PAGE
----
Market, Capital and Inequality: Lessons from the Peruvian Experience as an Emerging Economy 2000-2011

  • Abstract:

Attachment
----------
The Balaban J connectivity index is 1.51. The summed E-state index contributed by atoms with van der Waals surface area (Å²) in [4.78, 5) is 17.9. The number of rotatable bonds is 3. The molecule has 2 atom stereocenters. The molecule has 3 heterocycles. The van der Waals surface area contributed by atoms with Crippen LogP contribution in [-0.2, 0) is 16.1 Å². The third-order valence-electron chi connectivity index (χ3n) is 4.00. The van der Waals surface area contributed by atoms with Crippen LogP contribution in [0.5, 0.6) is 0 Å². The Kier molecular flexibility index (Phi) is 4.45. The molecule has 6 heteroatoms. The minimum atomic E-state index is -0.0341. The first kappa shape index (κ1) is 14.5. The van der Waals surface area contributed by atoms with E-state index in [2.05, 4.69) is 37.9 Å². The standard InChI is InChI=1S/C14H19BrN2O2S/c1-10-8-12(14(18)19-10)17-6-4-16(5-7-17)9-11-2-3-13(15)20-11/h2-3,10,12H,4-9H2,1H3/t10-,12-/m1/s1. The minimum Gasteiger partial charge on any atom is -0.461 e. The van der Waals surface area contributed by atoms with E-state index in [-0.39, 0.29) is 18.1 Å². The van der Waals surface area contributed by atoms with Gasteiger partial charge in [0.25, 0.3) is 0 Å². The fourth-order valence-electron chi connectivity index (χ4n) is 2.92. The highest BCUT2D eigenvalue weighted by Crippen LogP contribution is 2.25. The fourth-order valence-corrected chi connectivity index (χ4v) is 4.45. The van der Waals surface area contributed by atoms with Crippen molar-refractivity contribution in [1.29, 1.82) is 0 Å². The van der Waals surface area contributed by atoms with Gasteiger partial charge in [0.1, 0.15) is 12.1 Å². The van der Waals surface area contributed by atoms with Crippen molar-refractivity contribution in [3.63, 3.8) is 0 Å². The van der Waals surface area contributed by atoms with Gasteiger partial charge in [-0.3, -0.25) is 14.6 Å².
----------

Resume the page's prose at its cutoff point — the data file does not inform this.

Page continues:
Peru has showed impressive indicators during 2000-2010 which has made it to be considered as an emerging economy in Latin America. The GDP in 2000 year was US$ 53,336 mm while in the 2010 increased up to US176,604 mm. The stock of foreign direct investment started at US$ 13,019 mm in 2001 and by 2010 the FDI was about US$ 22,020 mm. The Gini Index has changed from 0.485 in 2000 to 0.452 in 2010. However, this paper argues that the level of social unrest measured by the Ombudsman Office (47 conflicts in 2004 vs 223 conflicts in 2010) shows that unbreakable modus operandi in the public and private sector in Peru impede a fine tuning between the economic and social dynamics in Peru. During the period 2000-2011, the net profit margin of the financial sector has grown up from 3.24% to 23.85 %, however the real urban salaries index has decreased from 108.30 to 107.6 in the same period. Furthermore, multidimensional poverty headcount ratio has changed from 55.47% in 2007 to 39.85% in 2011. Because of this, this paper shows how the lack of long term vision from both business and white-collar public sector, in order to increase the productivity of factors and promote redistribution of the income, is making impossible to build up structural changes for a more egalitarian society. The gap between the richest and the poorest in Peru after a decade of positive macroeconomics indicators should be explained focusing on the pattern of wealth distribution.